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Boston Medical Center CEO Kate Walsh was in a meeting a few years ago when something about gender identity and health came up. She turned to Dr. Joshua Safer, who was treating many of the hospital's transgender patients.
"I said, 'So you really believe patients are born in the wrong bodies?' " Walsh recalls, looking at Safer across a conference room table as she tells the story. "You said, 'Yes,' and that’s how we started on this journey to help people live the lives they were meant to live."
The journey lead to the creation of the Center for Transgender Medicine and Surgery at BMC, the first such comprehensive service in the Northeast. It brings together services the hospital has been building out for several years: primary care, hormone therapy and mental health support, as well as chest and facial reconstruction procedures. Later this summer, as part of the comprehensive center, the hospital will begin genital surgery for men transitioning to women.
"This is very exciting for me to see us stepping up to do this," said Safer, who will direct the center. "If you look across North America, there are only a handful of surgeons doing this sort of thing."
That "thing" is sex reassignment surgery for transgender women. BMC will be the only hospital between Philadelphia and Montreal that performs the procedure. It will be covered by the state's Medicaid program and commercial insurers in Massachusetts.
"That's huge for me," said Nycii Vanderhoff, 43, a transgender woman who lives in western Massachusetts and began reviewing her options for surgery five years ago. "I didn't think I'd ever be able to get it."
Vanderhoff said she couldn't afford the procedure or the travel and recovery time in a city far from home. She put her name on the waiting list at BMC last year.
That list has now grown to 100 patients.
Initially, BMC plans to perform one or two genital surgeries a month and then increase to one a week.
"It involves orchiectomy, removing the testicles," said Dr. Jaromir Slama, a plastic surgeon who will work with a urologist during the typical five-hour procedure. "And we use the skin tube of the penis and some of the skin of the perineum to pretty much turn it outside in and that becomes the new vagina."
Glands from the penis and tissue from the scrotum are used to create fully functioning female genitalia for transgender women.
The goal is a "fully functional vagina," Slama said, which "means aesthetically functional and sexually functional as well. They should be able to experience orgasm."
BMC will not offer female to male genital surgery right now because there are too many complications with the current techniques, Slama said.
The center reflects a shift within mainstream medicine about how to treat transgender patients.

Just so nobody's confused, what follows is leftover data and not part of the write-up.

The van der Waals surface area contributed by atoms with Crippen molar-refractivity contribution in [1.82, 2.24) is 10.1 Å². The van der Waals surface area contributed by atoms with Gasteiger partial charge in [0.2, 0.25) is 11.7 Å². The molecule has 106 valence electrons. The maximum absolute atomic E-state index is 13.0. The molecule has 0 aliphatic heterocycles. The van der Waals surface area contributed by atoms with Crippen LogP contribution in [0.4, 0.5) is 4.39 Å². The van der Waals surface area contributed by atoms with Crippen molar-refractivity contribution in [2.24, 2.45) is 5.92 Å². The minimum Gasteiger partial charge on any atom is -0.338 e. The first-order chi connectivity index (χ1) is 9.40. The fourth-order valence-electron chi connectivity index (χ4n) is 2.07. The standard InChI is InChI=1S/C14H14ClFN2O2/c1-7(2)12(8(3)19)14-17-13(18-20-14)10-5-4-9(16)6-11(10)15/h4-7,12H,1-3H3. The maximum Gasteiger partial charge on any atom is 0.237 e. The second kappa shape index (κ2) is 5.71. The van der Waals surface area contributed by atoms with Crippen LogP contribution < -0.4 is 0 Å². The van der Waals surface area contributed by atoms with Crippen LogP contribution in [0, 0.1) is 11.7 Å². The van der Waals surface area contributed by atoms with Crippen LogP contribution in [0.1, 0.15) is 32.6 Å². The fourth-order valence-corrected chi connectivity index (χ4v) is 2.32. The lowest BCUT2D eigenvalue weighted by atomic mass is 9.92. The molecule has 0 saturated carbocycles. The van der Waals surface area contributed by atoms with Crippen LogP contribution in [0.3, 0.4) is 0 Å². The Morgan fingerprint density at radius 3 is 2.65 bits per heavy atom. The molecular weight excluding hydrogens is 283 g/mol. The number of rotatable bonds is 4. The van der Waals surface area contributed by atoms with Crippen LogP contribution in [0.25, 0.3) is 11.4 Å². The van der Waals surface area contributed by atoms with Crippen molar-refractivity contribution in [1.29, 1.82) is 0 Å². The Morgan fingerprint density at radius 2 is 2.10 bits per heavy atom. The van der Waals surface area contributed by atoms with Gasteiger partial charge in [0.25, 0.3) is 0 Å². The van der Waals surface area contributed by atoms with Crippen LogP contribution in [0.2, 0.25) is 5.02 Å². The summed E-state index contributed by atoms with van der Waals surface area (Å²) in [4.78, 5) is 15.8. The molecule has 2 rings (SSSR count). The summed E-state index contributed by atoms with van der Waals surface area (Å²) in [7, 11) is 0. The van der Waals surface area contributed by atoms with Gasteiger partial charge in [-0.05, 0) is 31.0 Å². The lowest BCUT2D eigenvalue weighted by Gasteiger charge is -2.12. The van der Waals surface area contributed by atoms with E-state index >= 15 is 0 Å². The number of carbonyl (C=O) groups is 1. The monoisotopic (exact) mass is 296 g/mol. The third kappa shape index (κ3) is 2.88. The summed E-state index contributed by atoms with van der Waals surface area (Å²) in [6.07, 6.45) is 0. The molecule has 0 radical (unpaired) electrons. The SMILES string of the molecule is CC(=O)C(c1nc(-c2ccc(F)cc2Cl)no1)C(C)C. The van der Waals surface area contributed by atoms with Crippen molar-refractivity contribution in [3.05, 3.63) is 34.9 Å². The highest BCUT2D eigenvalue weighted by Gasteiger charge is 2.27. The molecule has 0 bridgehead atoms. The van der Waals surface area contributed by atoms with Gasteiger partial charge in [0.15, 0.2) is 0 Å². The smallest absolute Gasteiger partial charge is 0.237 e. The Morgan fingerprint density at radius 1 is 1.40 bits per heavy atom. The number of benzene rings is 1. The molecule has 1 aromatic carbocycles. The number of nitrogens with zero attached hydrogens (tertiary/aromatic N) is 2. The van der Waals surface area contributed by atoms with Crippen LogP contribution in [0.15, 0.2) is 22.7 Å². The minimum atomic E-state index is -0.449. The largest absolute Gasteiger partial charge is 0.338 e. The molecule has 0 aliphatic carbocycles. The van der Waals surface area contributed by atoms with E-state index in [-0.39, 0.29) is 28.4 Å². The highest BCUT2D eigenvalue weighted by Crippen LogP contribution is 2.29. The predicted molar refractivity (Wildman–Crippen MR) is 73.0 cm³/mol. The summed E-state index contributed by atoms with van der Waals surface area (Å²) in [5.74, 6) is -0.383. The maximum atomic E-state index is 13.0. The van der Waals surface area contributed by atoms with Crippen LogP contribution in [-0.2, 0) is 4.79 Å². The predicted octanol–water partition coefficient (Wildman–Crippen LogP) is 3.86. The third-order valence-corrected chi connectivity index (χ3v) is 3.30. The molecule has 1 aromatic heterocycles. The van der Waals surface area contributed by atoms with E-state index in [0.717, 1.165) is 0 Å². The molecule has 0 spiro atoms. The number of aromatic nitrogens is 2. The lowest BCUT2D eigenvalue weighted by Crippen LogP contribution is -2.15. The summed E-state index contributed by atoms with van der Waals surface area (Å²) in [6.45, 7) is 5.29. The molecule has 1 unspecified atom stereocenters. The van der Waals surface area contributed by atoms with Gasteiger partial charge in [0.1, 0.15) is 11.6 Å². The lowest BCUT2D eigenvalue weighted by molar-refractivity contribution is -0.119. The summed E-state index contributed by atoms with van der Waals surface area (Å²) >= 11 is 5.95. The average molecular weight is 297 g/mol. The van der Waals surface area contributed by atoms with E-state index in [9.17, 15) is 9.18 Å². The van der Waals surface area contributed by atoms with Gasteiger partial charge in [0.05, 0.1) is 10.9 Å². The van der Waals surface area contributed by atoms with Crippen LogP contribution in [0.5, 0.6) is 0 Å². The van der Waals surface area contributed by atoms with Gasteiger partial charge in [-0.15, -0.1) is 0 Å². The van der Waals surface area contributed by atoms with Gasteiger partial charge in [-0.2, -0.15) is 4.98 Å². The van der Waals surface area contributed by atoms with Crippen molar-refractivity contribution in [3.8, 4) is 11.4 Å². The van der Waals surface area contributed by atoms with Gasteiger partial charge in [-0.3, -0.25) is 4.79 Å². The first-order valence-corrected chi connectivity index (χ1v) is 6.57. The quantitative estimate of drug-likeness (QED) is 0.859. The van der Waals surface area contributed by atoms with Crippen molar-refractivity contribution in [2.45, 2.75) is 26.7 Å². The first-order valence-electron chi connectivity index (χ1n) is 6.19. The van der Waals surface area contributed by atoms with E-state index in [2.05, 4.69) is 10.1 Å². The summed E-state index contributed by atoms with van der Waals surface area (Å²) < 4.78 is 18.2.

"Up until a decade or so ago, the view among many providers was that this was probably a mental disorder and the fear was that doing hormone therapy or doing surgery might be abetting a mental disorder and the correct intervention would be to counsel people," Safer said.
But Safer's research traces the increasing evidence that gender identity is rooted in biology, "which makes it so logical that an option for people in 2016 is to change the external appearance to meet that gender identity," he said.
That point of view may be gaining acceptance in mainstream medicine, but the debate is not settled.
Andrew Beckwith, president of the Massachusetts Family Institute, points out that the American Psychiatric Association still uses a mental health diagnosis to describe “people whose gender at birth is contrary to the one they identify with.”
"We believe that the proper treatment would be in the realm of mental health therapies and treatments, again not amputating otherwise healthy organs," Beckwith said. "I mean in what other scenario would you amputate a healthy organ to conform to a troubled mind."
"There is still a lot of opposition to the recognition of transgender medicine," said Jamison Green, president of the World Professional Association for Transgender Health.
With a growing demand for transgender care in Boston, "it's really important that a comprehensive center exists," Green said, "to show others that it is possible to do this, to train more professionals and to inspire the other facilities in the region."
At BMC, patients seeking male to female gender surgery must be at least 18 years old, have been on hormone therapy for a year and be approved by a panel of physicians.
For Vanderhoff, who says she doesn’t leave the house much to avoid harassment and threats, the surgery can’t happen fast enough.
"If my body, when I look in the mirror, is what I’m feeling on the inside, then I don’t have to worry about those issues as much," Vanderhoff said. "I can just be just a person."
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